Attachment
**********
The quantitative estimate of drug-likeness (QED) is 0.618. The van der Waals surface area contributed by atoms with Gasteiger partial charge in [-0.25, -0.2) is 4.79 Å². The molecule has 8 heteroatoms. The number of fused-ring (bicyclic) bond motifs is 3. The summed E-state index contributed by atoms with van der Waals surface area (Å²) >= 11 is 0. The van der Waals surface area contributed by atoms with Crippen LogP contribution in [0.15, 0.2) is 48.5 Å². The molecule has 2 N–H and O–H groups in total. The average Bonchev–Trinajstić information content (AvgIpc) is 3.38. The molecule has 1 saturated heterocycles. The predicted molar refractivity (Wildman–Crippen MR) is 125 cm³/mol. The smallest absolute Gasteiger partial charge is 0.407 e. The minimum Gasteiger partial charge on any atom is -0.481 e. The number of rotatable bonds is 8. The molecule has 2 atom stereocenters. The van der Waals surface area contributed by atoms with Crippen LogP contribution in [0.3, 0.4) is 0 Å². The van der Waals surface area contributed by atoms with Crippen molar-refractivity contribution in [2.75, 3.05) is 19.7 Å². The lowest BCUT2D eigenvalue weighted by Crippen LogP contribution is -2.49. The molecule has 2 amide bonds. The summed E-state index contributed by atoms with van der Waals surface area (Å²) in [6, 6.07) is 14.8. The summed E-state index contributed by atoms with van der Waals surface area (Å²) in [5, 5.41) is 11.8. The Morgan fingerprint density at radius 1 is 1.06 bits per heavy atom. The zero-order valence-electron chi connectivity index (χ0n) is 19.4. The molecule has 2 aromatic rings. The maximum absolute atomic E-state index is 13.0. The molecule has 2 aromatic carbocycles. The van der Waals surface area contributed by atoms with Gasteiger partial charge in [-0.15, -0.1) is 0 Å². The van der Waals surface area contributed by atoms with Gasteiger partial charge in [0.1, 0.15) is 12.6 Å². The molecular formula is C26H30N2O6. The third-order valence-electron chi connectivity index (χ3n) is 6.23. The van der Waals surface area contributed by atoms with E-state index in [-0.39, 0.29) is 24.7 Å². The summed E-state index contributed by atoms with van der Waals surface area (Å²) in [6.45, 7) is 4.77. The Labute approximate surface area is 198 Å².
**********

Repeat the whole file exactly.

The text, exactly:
The quantitative estimate of drug-likeness (QED) is 0.618. The van der Waals surface area contributed by atoms with Gasteiger partial charge in [-0.25, -0.2) is 4.79 Å². The molecule has 8 heteroatoms. The number of fused-ring (bicyclic) bond motifs is 3. The summed E-state index contributed by atoms with van der Waals surface area (Å²) >= 11 is 0. The van der Waals surface area contributed by atoms with Crippen LogP contribution in [0.15, 0.2) is 48.5 Å². The molecule has 2 N–H and O–H groups in total. The average Bonchev–Trinajstić information content (AvgIpc) is 3.38. The molecule has 1 saturated heterocycles. The predicted molar refractivity (Wildman–Crippen MR) is 125 cm³/mol. The smallest absolute Gasteiger partial charge is 0.407 e. The minimum Gasteiger partial charge on any atom is -0.481 e. The number of rotatable bonds is 8. The molecule has 2 atom stereocenters. The van der Waals surface area contributed by atoms with Crippen LogP contribution in [0.3, 0.4) is 0 Å². The van der Waals surface area contributed by atoms with Crippen molar-refractivity contribution in [2.75, 3.05) is 19.7 Å². The lowest BCUT2D eigenvalue weighted by Crippen LogP contribution is -2.49. The molecule has 2 amide bonds. The summed E-state index contributed by atoms with van der Waals surface area (Å²) in [6, 6.07) is 14.8. The summed E-state index contributed by atoms with van der Waals surface area (Å²) in [5, 5.41) is 11.8. The Morgan fingerprint density at radius 1 is 1.06 bits per heavy atom. The zero-order valence-electron chi connectivity index (χ0n) is 19.4. The molecule has 2 aromatic rings. The maximum absolute atomic E-state index is 13.0. The molecule has 2 aromatic carbocycles. The van der Waals surface area contributed by atoms with Gasteiger partial charge in [-0.15, -0.1) is 0 Å². The van der Waals surface area contributed by atoms with Gasteiger partial charge in [0.1, 0.15) is 12.6 Å². The molecular formula is C26H30N2O6. The third-order valence-electron chi connectivity index (χ3n) is 6.23. The van der Waals surface area contributed by atoms with E-state index in [-0.39, 0.29) is 24.7 Å². The summed E-state index contributed by atoms with van der Waals surface area (Å²) in [6.45, 7) is 4.77. The Labute approximate surface area is 198 Å².